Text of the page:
If you were to look at my office you would see that I am surrounded by books. literally, I have shelves of books as well as piles on my table. And this doesn’t account for any of the electronic books that I have stored on six different reading apps on my iPad. I have books about words and how they can stick in people’s minds. Books about how to read books, recognizing that not all books are equal. I also have books about how to write (admittedly I feel this is an area I really need to grow in).

Sometimes it can feel as if I live in a world made up of words. But words, in and of themselves lack real substance. They are simply puffs of wind that escape the lips, lines of ink or pencil scribbled on a page, or microscopic dots arranged on a screen. They linger waiting to be heard or read but fail to actually do anything until they are. And now, considering myself a bit of a “word expert”, I feel as if words can be largely substanceless. Words cannot hold a hand or provide a hug. Sure they might touch your heart, but such comfort is feeble to one who is physically suffering, needing food, shelter, or medicine. Words might motivate but they fail to discipline. They can inspire but not mentor. Words, at the end of the day, are flimsy.

But there is one word that defied all this. It was that word that became flesh and blood. The Word who can touch our minds intellectually but also our bodies physically. The Word who inspires us volitionally but can also comfort us materially. It is no small wonder to me that “God became flesh and dwelt among us.” God is far too practical to leave us with empty phrases. The words of any speaker are only as trustworthy as the character of the one who speaks, having proven their trustworthiness in physical time and space. This is why I put my faith in this Word. He has proven that He is dynamically present not merely to my mind but to the whole of who I am. He speaks and I am touched in ways that human words can never duplicate.

Perhaps this is why Christianity is so unique among world religions. Every other spiritual leader left a legacy of words, but Christ did not write a book, nor did He give simply a list of laws to be obeyed. He left an example that could be imitated. He lived among humanity so that He could be touched and seen and handled. This living word dwelt among us so that He might touch us both spiritually and materially. He wed the physical and spiritual. This Word has a earthy feel. He does not deal merely with ideas and stories, He is a Word that can be encountered.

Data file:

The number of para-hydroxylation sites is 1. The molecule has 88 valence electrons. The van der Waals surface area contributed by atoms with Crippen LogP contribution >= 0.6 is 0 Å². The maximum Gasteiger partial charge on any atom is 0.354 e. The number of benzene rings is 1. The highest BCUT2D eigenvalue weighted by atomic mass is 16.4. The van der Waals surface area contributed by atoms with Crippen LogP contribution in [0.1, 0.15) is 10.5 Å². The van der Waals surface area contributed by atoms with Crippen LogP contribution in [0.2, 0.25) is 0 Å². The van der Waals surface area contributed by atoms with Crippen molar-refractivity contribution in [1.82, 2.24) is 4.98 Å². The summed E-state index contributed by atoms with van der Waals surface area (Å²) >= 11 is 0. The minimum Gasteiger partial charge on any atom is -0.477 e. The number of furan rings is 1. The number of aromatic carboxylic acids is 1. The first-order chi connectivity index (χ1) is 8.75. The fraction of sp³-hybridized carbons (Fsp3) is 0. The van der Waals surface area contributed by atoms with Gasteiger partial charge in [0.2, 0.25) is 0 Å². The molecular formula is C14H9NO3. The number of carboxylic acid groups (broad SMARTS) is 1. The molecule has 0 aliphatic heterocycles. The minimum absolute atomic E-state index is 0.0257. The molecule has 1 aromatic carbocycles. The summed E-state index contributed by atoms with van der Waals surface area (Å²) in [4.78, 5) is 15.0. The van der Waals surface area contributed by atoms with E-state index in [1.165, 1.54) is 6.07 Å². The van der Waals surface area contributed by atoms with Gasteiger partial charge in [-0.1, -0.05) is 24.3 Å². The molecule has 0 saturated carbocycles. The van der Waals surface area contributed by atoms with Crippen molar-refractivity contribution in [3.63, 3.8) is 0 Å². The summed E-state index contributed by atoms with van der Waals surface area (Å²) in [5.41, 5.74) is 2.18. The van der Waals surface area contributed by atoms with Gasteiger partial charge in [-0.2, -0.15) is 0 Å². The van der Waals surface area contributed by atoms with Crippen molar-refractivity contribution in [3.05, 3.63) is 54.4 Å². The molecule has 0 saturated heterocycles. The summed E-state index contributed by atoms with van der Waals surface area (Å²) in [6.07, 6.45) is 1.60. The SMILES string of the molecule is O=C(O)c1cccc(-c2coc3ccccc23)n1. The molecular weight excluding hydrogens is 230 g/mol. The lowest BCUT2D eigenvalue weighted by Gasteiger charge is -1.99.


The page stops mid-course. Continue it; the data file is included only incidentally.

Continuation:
The Slow Death of Fine Phrases

April 23, 2022

I think I may be getting old but I’m finding that perfectly good, useful even descriptive words and phrases have died out. For instance, whatever happened to the word “dreamy” to describe someone attractive? I can’t remember the last time I heard that used (especially in reference to myself).

Of course, some words need to be discontinued. I remember an old history professor describing the death of a martyr being burnt at the stake. He described how they tied his hands behind his back while they surrounded him with faggots. Then they lit the faggots on fire and watch him burn.

I can understand why that particular synonym for “sticks” was discontinued but why the cool words (and by cool I mean sick, but by sick I don’t mean nauseating)? For instance, whatever happened to “groovy”? Perhaps those who used it were just too laid-back to defend it when it was wiped out?

Suddenly there are no “bee’s knees”, “fiddlesticks”, or “Jiminy cricket” to be heard. And I can’t recall the last time someone “scarfed” down their food. It wasn’t even that long ago that if someone said, “Sup?” They were asking if you had eaten, now they’re asking “what’s up?” Which itself is an obscure question, the answer to which has nothing to do with what is above you.